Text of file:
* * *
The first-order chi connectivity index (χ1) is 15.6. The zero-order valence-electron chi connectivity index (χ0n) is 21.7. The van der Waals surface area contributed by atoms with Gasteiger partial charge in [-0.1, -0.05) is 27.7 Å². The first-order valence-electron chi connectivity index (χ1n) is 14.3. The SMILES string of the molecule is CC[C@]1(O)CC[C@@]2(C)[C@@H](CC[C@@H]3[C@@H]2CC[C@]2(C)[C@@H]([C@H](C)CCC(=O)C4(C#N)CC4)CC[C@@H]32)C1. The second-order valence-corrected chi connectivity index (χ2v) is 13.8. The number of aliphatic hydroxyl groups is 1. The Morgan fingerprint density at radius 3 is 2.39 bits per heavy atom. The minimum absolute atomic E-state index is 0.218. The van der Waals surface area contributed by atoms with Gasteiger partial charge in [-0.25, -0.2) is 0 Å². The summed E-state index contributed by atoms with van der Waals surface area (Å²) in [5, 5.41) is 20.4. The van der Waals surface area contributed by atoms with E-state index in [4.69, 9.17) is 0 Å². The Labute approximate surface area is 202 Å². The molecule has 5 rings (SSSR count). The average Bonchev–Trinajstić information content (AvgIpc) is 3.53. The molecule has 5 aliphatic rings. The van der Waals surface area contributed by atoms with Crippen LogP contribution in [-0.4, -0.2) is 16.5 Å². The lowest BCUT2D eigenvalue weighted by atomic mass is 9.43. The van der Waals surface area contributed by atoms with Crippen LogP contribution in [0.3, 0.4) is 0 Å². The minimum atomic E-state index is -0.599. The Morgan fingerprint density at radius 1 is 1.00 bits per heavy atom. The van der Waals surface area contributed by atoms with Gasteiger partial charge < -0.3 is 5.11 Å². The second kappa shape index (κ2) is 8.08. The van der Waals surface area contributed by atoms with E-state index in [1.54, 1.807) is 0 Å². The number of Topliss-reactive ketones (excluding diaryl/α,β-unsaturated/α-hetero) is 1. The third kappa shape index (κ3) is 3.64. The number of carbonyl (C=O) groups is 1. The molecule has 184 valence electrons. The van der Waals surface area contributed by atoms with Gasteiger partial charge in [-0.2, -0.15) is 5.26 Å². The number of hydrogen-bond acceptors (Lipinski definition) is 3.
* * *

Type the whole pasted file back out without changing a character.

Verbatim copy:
The first-order chi connectivity index (χ1) is 15.6. The zero-order valence-electron chi connectivity index (χ0n) is 21.7. The van der Waals surface area contributed by atoms with Gasteiger partial charge in [-0.1, -0.05) is 27.7 Å². The first-order valence-electron chi connectivity index (χ1n) is 14.3. The SMILES string of the molecule is CC[C@]1(O)CC[C@@]2(C)[C@@H](CC[C@@H]3[C@@H]2CC[C@]2(C)[C@@H]([C@H](C)CCC(=O)C4(C#N)CC4)CC[C@@H]32)C1. The second-order valence-corrected chi connectivity index (χ2v) is 13.8. The number of aliphatic hydroxyl groups is 1. The Morgan fingerprint density at radius 3 is 2.39 bits per heavy atom. The minimum absolute atomic E-state index is 0.218. The van der Waals surface area contributed by atoms with Gasteiger partial charge in [-0.25, -0.2) is 0 Å². The summed E-state index contributed by atoms with van der Waals surface area (Å²) in [5, 5.41) is 20.4. The van der Waals surface area contributed by atoms with E-state index in [4.69, 9.17) is 0 Å². The Labute approximate surface area is 202 Å². The molecule has 5 rings (SSSR count). The average Bonchev–Trinajstić information content (AvgIpc) is 3.53. The molecule has 5 aliphatic rings. The van der Waals surface area contributed by atoms with Crippen LogP contribution in [-0.4, -0.2) is 16.5 Å². The lowest BCUT2D eigenvalue weighted by atomic mass is 9.43. The van der Waals surface area contributed by atoms with Crippen LogP contribution in [0.3, 0.4) is 0 Å². The minimum atomic E-state index is -0.599. The Morgan fingerprint density at radius 1 is 1.00 bits per heavy atom. The van der Waals surface area contributed by atoms with Gasteiger partial charge < -0.3 is 5.11 Å². The second kappa shape index (κ2) is 8.08. The van der Waals surface area contributed by atoms with E-state index in [1.54, 1.807) is 0 Å². The number of Topliss-reactive ketones (excluding diaryl/α,β-unsaturated/α-hetero) is 1. The third kappa shape index (κ3) is 3.64. The number of carbonyl (C=O) groups is 1. The molecule has 184 valence electrons. The van der Waals surface area contributed by atoms with Gasteiger partial charge in [-0.2, -0.15) is 5.26 Å². The number of hydrogen-bond acceptors (Lipinski definition) is 3.